Date September 1942 (specific date unknown)
Author unknown
Title Comments on memorandum by W. J. Shultz on economic effects of various Federal taxes
Description Internal staff memo, Division of Tax Research, U.S. Treasury Department
Location ?????
Comments on memorandum by W. J. Shultz on economic effects of various Federal taxes


1. It is not advisable to attempt to carry forward the work on economic effects of taxation along the lines laid out in the memoranda under discussion.

2. It is a mistake to expect a single individual to be capable of making a contribution to our knowledge of the economic effects of several important taxes within the space of three months. It is very questionable whether a significant study of any single tax could be made in that time. There is no point in making a study of the economic effects of a tax unless it is intended to carry knowledge or analysis further than they have been taken by studies which are already in the Library or in the files.

3. Studies of economic effects of taxes should be prepared under the supervision of those who have established reputations in the field. For example, it is difficult to understand how Shultz could be selected to write a study of the Economic Effects of a Federal General Sales Tax with the author of The Theory of Incidence of Sales Taxation already working in the Division. If the latter were subsequently to be asked to write such a study, he would not find it profitable to be prejudiced by the approach of the Shultz memorandum, and would have to go back to the beginning.

4. Even if Shultz had been entrusted with discussion of one tax only, it is apparent that his approach could not result in a product of much consequence to specialists in the field of that tax, or for those interested in the broader question of incidence and economic effects in general. So far as can be learned, the avowed object of the author of these memoranda was (1) to provide summaries of analyses generally accepted by a few public finance textbook writers, and (2) to bring together quotations from these and a limited number of other commentators. The usefulness for this Division of such memoranda was to lie in their availability for quick reference for answering questions from Congressmen, letter writers, and others.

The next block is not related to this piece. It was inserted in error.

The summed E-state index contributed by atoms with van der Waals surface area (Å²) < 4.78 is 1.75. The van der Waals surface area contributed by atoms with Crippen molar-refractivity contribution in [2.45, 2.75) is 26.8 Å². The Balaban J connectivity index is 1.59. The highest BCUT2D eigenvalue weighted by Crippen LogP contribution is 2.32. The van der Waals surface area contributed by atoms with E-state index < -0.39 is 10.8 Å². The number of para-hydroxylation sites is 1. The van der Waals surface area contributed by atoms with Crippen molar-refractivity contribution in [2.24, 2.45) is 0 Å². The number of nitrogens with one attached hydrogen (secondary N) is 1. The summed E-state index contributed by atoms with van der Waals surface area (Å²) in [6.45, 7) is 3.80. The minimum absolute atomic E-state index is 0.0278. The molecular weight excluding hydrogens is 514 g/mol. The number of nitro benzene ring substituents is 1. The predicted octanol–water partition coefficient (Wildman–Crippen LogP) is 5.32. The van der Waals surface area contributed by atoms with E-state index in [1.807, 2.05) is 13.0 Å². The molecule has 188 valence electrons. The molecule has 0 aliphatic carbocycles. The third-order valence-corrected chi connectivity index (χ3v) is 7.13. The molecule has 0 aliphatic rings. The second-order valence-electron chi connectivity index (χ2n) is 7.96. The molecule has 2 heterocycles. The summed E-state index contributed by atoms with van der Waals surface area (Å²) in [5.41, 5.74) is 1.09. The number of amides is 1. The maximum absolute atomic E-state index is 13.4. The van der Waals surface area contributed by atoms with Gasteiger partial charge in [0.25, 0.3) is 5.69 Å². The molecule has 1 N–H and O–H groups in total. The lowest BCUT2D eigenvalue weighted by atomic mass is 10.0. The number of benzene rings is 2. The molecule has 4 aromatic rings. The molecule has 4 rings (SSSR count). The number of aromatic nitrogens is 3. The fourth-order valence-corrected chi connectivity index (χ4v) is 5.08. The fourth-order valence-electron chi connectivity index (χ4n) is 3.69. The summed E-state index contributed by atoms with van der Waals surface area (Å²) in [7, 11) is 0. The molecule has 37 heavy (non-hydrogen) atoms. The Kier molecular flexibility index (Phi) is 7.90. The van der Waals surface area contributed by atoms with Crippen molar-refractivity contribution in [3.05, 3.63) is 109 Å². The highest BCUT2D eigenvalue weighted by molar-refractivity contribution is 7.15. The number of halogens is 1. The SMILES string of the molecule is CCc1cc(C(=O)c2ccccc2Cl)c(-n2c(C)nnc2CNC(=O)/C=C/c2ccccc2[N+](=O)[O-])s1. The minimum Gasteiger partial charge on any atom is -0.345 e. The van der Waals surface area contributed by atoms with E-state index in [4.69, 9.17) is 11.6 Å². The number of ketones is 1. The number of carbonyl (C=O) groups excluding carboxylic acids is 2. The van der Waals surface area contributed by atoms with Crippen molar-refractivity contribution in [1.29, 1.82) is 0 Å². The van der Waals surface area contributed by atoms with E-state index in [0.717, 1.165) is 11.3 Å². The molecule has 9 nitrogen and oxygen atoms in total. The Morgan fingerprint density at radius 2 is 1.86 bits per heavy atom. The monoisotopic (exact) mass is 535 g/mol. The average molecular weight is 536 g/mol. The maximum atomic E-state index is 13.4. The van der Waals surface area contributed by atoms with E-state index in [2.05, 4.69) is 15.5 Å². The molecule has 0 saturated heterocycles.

5. In terms of bulk, very nearly half of the total output consists of appendices devoted mainly to selected quotations from "authorities". One finds it difficult to conceive of anything such less useful. By quoting a long list of opinions the author produces a bias in the mind of the reader through mere bulk. And materials have apparently been deliberately omitted which support a point of view different from the adopted by the author of the memoranda.

A single example is sufficient (though indeed it is the most flagrant) to indicate the bad effects of this method. In the memorandum on the Corporation Income Tax most of the supporting quotations are obviously themselves merely copper plates of a point of view with respect to incidence commonly held a decade or more ago. Furthermore, a very misleading impression is made by quotations from books published in recent years which impliedly represent the most advanced state of opinion. Yet it appears that with the exception of a quotation from the TNEC Monograph #12, the only quotations from works in the field of public finance appearing later than 1931 are the textbooks by Buchler (1940), Lutz (1936), Shirras (1936), and Shultz (1942).

To cite nothing but elementary textbooks as representative of the progress in ten years of the study of taxation is nothing short of fantastic. In effect the conclusions of the Colwyn Report (1927) are taken as indicative of the opinion of all economists. No reference whatever is made to Black (The Incidence of the Income Tax, published in 1939), who attacks some of the most important assumptions of the Colwyn Report.

6. The several analyses are not unusable as brief textbooks presentations of the issued involved. For anything beyond that they suffer from the defect that the analysis often stops where, if a contribution were to be made, it ought to have started. The method adopted by the author is to accept certain assumptions usually not seriously questioned in cursory treatments, and to proceed to conclusions which perforce are as unqualified as the assumptions. The task of re-examining the assumptions remains to be performed.

Treasury Department
Division of Tax Research

October 30, 1942